How to counter Russian propaganda in sports?

As part of the presentation of the article “Vaulting into Politics: The Evolution of Russian Artistic Gymnastics as a Propaganda Political Tool,” a discussion was held at the Ukraine Crisis Media Center.The discussion participants exchanged their views on how to increase pressure on the Russian Federation as to its intentions to use international sports competitions in its propaganda.

Over the past decade, the Putin regime has invested billions of oil and gas dollars in the field of sports, which has contributed to raising the so-called image of the country in the global world. And even after the full-scale invasion of Ukraine, Russia keeps trying to rehabilitate itself through sports, using the thesis “sport is beyond politics.” This opinion was expressed by Volodymyr Solovyan, Head of the Hybrid Influence Analysis Group (UCMC ).

“The news that the International Olympic Committee has allowed Russians and Belarusians to compete in the 2024 Olympic Games, albeit with restrictions, adds urgency to this topic. How should Ukraine act to prevent Russia’s further advancement in sports?” he asked the audience.  

Olha Saladukha, People’s Deputy of Ukraine, Head of the Subcommittee on High Performance Sports and Sports Activities of the Youth and Sports Committee of the Verkhovna Rada of Ukraine, winner and medalist of World Championships, Olympic Games 2012, three-time winner of European Championships, noted that the decision made by the IOC was unexpected and outraged everyone. She thanked the Badminton World Federation and the World Athletics Federation, which had banned Russian and Belarusian athletes from competing in events.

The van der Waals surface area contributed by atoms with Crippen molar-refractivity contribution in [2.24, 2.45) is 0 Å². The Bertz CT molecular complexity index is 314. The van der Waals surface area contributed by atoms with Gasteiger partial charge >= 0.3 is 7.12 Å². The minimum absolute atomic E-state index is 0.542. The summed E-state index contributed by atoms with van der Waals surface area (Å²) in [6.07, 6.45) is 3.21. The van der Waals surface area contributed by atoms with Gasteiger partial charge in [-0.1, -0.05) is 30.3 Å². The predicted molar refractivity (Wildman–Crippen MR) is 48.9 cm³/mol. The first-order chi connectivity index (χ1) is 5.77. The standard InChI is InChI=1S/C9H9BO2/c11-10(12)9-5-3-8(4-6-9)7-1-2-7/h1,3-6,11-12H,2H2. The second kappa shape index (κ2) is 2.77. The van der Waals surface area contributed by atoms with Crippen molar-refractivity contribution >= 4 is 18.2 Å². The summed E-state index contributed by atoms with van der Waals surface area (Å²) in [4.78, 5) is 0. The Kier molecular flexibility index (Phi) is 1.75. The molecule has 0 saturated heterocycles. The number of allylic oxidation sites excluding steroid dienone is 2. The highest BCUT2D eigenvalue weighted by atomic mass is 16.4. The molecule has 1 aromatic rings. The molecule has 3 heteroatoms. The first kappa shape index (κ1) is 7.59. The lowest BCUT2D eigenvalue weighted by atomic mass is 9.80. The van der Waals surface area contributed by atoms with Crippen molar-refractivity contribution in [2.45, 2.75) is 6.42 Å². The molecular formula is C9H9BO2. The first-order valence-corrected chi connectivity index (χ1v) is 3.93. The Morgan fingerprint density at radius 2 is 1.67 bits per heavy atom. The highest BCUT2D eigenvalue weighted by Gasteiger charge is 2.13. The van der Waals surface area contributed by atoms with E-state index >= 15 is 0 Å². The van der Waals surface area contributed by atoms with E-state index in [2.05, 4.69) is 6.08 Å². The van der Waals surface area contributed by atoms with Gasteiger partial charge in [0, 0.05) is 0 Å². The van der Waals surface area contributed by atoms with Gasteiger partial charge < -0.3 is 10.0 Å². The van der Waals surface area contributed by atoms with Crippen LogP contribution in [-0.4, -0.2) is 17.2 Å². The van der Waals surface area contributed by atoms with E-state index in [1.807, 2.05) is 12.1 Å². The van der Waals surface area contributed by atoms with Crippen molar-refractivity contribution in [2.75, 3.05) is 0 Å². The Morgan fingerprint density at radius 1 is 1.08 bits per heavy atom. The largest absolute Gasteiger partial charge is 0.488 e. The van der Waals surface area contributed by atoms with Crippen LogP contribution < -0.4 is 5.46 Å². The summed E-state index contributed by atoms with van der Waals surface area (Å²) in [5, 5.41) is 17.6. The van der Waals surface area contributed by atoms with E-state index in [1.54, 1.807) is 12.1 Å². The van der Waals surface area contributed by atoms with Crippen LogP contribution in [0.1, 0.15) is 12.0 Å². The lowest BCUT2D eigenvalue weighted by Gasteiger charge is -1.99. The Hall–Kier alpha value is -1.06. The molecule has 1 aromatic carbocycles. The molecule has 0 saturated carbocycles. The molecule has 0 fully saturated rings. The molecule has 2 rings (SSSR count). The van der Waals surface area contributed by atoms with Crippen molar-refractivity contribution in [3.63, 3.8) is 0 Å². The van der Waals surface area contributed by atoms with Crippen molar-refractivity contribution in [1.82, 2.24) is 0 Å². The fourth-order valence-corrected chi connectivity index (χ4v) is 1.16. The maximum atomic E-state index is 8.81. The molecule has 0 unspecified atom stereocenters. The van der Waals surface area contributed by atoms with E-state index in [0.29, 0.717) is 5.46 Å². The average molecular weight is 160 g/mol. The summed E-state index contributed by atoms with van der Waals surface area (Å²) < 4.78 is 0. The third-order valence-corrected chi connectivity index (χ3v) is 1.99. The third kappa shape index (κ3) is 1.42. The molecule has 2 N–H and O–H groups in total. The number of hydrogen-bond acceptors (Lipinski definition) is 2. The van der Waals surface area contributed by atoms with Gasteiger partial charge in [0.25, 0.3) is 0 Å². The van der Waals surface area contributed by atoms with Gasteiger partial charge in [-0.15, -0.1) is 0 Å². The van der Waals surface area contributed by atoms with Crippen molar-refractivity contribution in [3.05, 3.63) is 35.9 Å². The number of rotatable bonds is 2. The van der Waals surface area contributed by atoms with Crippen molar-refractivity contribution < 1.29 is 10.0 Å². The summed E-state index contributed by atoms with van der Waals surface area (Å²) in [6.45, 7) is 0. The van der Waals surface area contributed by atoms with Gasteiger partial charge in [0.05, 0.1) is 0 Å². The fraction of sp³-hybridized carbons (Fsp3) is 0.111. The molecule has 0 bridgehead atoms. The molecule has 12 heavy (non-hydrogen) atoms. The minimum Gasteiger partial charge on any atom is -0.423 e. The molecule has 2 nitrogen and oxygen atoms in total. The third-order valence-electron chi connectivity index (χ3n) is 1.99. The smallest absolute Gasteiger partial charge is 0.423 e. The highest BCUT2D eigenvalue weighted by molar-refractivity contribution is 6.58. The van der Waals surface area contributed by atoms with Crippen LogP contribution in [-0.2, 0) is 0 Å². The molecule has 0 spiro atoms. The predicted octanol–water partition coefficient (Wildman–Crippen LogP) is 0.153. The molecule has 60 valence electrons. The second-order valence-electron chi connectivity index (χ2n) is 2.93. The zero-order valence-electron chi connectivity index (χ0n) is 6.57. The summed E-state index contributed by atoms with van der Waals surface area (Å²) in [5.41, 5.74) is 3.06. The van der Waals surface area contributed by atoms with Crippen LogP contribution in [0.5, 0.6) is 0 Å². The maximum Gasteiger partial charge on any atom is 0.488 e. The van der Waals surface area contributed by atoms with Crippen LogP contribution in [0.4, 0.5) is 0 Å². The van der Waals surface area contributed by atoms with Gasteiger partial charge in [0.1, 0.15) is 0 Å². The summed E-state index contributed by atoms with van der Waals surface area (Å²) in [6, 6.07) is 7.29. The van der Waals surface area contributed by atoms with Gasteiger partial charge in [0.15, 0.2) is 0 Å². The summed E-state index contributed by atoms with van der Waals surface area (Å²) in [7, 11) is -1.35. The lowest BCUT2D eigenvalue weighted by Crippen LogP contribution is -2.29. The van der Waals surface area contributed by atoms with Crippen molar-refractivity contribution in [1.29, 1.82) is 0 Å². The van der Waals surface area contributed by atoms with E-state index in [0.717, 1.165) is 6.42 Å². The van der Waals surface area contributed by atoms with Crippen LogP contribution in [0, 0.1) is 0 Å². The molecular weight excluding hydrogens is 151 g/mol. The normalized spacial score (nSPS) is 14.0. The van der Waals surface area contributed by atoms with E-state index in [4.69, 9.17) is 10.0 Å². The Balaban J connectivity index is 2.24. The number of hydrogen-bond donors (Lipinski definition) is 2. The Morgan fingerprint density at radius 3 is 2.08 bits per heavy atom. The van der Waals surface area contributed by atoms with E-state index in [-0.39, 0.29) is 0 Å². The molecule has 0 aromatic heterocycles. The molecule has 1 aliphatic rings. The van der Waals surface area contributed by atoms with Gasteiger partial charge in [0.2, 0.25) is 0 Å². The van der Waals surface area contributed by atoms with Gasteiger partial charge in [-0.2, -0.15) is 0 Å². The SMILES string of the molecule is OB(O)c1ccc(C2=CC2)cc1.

“In order to influence Russian and Belarusian athletes, we combined the efforts of the Ministry of Youth and Sports, the Ministry of Foreign Affairs, the Office of the President, the parliamentary committee, the National Olympic Committee, the Paralympic Committee and all branches of Ukrainian sports. Why is this important? Personal sanctions make it easier for other countries to suspend such athletes from competitions,” emphasized Olha Saladukha.

Matt Wickham, analyst at the Hybrid Warfare Analytical Group (UCMC), gave an example of how Russian propaganda works in artistic gymnastics.

He noted that even in Soviet times this sport was used as a means of “soft power” to popularize the system. Today, they want to portray gymnastics as the idea of great Soviet Russia and its greatness. The story of Olympic champion Svetlana Khorkina demonstrates the influence of Russian politics on this sphere. In 2003, she was accepted into the ruling United Russia party, in 2018 she was awarded the military rank of colonel, and in March 2022, Khorkina performed at a rally-concert devoted to the anniversary of the annexation of Crimea. 

Oleksandr Hlyvynsky, President of the Association of Sports Journalists of Ukraine, AIPS Europe Executive Committee member and Leonid Veselkov, Olympic reporter, TV and radio presenter, also took part in the discussion.